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Don’t Panic, if the tracheostomy falls out

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A tracheostomy is a surgical procedure to create an opening through the neck into the trachea (windpipe). A tube called as tracheostomy tube or trach tube is usually placed through this opening to provide an airway and to remove secretions from the lungs. The tracheostomy may allow the patient to come off the ventilator more quickly and may be more comfortable. Later, it can be taken off when the patient is able to breathe well without the help of the ventilator.

Guidelines for Nursing Care of the Tracheostomy Patient:
Three major factors must be considered in the care of the tracheostomy patient:
1. Humidification
2. Mobilization of secretions
3. Airway patency.

Humidity
The importance of humidification can not be overemphasized. The nasopharynx, which provides the natural humidification mechanism for the airway, has been bypassed by tracheostomy. It is absolutely essential that adequate humidity be provided to keep the airway moist.

Mobilization of Secretions
Many of the nursing skills employed are aimed at the mobilization of pulmonary secretions. Frequent turning, encouragement of deep breathing, and ambulation are important in the prevention of pulmonary complications.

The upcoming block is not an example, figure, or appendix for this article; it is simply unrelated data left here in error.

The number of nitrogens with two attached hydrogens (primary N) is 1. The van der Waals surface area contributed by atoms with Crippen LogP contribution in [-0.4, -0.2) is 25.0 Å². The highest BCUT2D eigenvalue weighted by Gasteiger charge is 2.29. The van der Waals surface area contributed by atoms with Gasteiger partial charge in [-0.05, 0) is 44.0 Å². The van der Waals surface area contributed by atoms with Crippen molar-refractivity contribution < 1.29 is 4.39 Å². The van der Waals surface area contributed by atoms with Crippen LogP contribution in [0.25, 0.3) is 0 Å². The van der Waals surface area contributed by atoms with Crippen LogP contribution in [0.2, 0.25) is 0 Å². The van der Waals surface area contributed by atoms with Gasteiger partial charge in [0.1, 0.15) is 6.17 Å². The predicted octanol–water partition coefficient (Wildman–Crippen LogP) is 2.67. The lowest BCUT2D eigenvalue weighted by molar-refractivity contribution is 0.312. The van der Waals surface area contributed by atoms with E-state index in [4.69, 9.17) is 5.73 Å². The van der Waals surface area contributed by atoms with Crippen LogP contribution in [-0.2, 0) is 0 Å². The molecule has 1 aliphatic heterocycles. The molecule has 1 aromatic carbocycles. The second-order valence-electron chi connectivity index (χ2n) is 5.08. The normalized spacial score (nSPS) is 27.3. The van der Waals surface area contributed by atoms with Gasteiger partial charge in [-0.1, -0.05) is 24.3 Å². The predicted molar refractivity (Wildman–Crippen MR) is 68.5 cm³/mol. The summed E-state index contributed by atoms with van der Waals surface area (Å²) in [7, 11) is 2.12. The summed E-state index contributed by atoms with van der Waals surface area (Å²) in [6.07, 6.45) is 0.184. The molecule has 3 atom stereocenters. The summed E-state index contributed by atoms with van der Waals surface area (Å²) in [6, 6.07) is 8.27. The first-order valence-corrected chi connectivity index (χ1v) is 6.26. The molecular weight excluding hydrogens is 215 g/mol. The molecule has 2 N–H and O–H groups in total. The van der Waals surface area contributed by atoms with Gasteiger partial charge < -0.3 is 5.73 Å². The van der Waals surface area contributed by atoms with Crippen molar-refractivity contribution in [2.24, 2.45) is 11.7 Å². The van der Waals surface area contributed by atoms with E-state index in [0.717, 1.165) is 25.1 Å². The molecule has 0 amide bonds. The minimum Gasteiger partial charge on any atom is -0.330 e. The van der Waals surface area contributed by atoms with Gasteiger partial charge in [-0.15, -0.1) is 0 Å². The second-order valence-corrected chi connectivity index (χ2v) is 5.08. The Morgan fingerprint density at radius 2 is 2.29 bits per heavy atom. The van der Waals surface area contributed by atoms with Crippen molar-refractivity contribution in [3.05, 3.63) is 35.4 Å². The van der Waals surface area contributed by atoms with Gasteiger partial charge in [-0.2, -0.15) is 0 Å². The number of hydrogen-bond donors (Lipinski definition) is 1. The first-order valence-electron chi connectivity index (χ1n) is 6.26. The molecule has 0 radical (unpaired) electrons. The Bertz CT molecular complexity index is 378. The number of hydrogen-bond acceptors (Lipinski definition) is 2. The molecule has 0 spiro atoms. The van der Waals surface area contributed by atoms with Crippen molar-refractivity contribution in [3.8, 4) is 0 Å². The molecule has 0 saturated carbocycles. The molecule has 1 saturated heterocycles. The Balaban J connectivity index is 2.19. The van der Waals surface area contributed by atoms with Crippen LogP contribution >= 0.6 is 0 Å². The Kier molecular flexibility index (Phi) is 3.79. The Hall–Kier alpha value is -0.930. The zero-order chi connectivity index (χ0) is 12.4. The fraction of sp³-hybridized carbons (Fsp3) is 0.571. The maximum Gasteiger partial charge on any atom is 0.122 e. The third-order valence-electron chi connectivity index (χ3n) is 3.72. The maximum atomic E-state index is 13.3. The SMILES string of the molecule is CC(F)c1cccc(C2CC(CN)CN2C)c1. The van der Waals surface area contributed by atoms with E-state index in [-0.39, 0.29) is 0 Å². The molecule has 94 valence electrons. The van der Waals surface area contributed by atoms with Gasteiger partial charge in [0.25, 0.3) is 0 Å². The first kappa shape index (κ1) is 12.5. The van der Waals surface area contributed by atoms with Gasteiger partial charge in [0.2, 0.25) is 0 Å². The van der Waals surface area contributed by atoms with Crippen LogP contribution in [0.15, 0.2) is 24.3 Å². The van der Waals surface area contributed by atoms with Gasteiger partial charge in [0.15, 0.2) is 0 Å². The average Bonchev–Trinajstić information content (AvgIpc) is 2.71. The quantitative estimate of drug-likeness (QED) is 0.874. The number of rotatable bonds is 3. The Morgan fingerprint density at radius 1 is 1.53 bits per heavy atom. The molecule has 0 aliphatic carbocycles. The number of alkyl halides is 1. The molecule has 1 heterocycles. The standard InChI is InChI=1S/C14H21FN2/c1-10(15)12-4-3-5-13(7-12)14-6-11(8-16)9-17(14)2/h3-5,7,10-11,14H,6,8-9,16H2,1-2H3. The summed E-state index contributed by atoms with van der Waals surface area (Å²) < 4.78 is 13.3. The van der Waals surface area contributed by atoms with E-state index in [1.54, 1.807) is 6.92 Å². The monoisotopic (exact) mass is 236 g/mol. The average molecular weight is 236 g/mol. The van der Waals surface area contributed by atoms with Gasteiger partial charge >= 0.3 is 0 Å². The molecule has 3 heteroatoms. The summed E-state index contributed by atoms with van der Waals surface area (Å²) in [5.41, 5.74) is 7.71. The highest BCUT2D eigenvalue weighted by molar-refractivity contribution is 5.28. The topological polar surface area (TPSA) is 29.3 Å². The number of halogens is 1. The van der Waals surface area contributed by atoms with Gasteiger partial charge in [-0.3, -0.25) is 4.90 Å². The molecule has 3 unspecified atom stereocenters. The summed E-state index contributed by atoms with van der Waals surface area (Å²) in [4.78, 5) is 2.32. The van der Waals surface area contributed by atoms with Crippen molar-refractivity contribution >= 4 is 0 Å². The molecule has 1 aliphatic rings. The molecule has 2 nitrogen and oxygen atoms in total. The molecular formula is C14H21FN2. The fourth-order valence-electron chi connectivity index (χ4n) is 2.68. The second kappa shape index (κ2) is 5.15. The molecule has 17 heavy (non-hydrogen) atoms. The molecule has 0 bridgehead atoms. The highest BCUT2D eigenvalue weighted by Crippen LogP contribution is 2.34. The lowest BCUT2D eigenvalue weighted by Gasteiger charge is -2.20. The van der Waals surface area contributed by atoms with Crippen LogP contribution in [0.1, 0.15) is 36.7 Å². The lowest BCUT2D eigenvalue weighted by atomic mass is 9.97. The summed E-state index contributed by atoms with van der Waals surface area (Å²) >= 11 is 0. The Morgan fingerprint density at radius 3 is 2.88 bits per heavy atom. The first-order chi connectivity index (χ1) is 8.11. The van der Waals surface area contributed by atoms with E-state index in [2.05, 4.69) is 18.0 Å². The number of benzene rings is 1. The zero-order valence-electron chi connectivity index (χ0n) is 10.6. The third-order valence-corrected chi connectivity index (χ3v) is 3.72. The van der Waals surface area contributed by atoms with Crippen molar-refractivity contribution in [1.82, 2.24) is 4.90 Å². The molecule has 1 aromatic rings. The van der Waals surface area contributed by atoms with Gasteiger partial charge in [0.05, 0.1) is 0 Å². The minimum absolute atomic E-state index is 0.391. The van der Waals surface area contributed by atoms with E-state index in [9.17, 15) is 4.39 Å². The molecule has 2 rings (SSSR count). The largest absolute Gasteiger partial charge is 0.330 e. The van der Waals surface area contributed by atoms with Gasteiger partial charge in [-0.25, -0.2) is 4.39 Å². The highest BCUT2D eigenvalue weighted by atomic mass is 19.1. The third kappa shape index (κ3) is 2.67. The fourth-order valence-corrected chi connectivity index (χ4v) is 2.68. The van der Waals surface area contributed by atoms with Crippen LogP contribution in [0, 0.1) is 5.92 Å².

Suctioning
Suctioning is done only for patients who can’t clear their own airways depending on each and different patient rather than performed on a set schedule.Start with a complete assessment like increased work of breathing, changes in respiratory rate, decreased oxygen saturation, copious secretions, wheezing, and the patient’s unsuccessful attempts to clear secretions..

COMPLICATIONS OF tracheostomy:
• Aspiration
• Haemorrhage
• Air embolism
• Failure of procedure
• Structural damage to tracheal rings

IF THE TRACHEOSTOMY TUBE FALLS OUT !!…

  • DON’T PANIC!
  • Once the tracheostomy tube has been in place for about 5 days the tract is well formed and will not suddenly close.
  • Reassure the patient
  • Call for medical help.
  • Ask the patient to breathe normally via their stoma while waiting for the doctor.
  • The stay suture (if present) or tracheal dilator may be used to help keep the stoma open if necessary.
  • Stay with patient.
  • Prepare for insertion of the new tracheostomy tube
  • Once replaced, tie the tube securely, leaving one finger-space between ties and the patient’s neck.
  • Check tube position by (a) asking the patient to inhale deeply – they should be able to doso easily and comfortably, and (b) hold a piece of tissue in front of the opening – it should be “blown” during patient’s exhalation.

 

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